By Patrick Crowley
The Cincinnati Enquirer
ALEXANDRIA - The veteran principal of A.J. Jolly Elementary School who battled Campbell County School District officials over the proposed closing of the school was demoted Wednesday to a teaching position for the 2003-'04 school year.
Superintendent Roger Brady said his demotion of Principal Ann Painter, who has guided the tiny rural elementary school in California, Ky., for more than 20 years, was unrelated to her opposition to a plan that called for A.J. Jolly to close.
Earlier this year, Brady recommended that A.J. Jolly, located along the Ohio River in far southeastern Campbell County, be closed in a budget-cutting move.
Opposition by parents and staff, including Painter, convinced Campbell County Board of Education to keep the school open a few years until a new school is built.
The new school will merge A.J. Jolly with Alexandria Elementary School.
Brady, citing the confidentiality of personnel decisions and discussions, said he could not discuss specifics of his decision to move Painter back into the classroom.
"The circumstances surrounding this decision are a personnel matter and are between Dr. Painter and myself," Brady said Wednesday afternoon.
Painter could not be reached for comment.
Parents in the tight-knit A.J. Jolly community are convinced Painter was punished for her staunch opposition to the school-closing plan.
"This is revenge," said Gary Combs of Melbourne, who has three children at A.J. Jolly and who served as one of the leaders of the group opposed to the closing. "I've researched this. Mr. Brady is within his rights to do this, but I am talking to several parents tonight and we are going to try and do something about this."
"Ann Painter is a wonderful principal. She's done a tremendous job," said Mentor resident Lisa Daniels, who with Painter also opposed Brady's plans earlier this year. "I think everybody who has children in this school is going to be upset."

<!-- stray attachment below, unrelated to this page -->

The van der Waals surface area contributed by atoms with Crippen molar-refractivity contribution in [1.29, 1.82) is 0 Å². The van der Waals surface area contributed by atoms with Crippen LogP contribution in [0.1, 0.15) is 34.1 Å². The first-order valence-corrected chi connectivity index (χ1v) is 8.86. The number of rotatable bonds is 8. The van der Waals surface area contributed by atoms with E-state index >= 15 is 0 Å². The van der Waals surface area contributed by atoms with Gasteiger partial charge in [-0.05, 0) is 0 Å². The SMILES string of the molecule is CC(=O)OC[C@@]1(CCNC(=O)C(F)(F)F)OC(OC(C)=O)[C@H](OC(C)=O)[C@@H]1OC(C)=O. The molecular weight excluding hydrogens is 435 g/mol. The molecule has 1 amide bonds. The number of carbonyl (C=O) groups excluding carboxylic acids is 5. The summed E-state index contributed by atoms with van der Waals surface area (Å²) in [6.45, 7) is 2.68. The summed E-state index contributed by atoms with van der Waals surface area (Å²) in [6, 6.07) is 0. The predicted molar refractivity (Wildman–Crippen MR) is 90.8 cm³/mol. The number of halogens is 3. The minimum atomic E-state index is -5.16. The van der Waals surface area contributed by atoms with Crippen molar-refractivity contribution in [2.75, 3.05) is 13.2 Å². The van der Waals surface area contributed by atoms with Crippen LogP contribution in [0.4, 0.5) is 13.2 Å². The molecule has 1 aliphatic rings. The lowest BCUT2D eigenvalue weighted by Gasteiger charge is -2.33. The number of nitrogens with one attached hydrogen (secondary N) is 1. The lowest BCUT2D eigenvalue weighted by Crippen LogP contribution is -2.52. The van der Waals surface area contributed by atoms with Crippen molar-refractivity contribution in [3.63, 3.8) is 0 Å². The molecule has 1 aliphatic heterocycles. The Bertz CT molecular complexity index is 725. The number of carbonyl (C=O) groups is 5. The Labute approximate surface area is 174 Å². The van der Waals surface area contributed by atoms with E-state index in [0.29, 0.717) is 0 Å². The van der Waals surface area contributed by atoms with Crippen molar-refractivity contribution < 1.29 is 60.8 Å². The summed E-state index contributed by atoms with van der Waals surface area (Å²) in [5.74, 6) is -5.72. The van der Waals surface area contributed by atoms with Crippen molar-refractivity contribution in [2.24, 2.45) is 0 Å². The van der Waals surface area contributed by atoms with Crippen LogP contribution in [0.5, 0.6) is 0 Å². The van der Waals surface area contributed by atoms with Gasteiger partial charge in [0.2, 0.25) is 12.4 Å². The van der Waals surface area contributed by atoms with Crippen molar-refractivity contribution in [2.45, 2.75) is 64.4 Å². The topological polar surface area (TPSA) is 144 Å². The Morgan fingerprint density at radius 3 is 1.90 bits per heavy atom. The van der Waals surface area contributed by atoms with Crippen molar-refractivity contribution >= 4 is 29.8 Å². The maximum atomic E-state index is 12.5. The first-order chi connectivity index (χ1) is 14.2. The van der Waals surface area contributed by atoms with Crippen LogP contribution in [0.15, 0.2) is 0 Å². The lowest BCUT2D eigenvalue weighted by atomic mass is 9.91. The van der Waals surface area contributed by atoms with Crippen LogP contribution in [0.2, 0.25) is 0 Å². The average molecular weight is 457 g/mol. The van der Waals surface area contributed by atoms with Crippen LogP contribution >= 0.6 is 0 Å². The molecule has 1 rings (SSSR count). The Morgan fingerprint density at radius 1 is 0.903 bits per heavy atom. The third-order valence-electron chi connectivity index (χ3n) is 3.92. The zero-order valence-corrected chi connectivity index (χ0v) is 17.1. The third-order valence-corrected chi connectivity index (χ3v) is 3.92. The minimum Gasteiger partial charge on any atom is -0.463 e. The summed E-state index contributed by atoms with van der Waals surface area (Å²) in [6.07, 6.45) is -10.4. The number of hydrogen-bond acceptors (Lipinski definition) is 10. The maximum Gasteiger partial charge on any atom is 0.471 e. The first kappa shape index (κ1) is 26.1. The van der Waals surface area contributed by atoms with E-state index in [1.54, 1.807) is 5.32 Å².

Brady said his decision "had no relationship to the school closing plan and the process we went through" and any suggestion of retaliation is "sheer speculation."
"It's unfortunate if that is being said, but I can't control that," Brady said.
Painter did send a letter home to parents about her demotion.
"This morning ... Mr. Roger Brady delivered to me a letter which states, 'I am writing to inform you that I am demoting you to a classroom teaching position for the 2003-2004 school year with comparable reduction in salary.' "
In an e-mail sent Wednesday morning, Brady notified district officials and school board members of his decision.
"I spent about 40 minutes with her and all in all it went well," Brady wrote.
In her letter, Painter called for calm this week, since students are taking state-mandated achievement tests.
"I have only one request," she said. "Please know that it is test time and our children need to be quiet, focused and in complete control during this critical testing time.
"It would be a wonderful tribute to me if this year's test scores were the best ever."
E-mail Patrick Crowley at firstname.lastname@example.org
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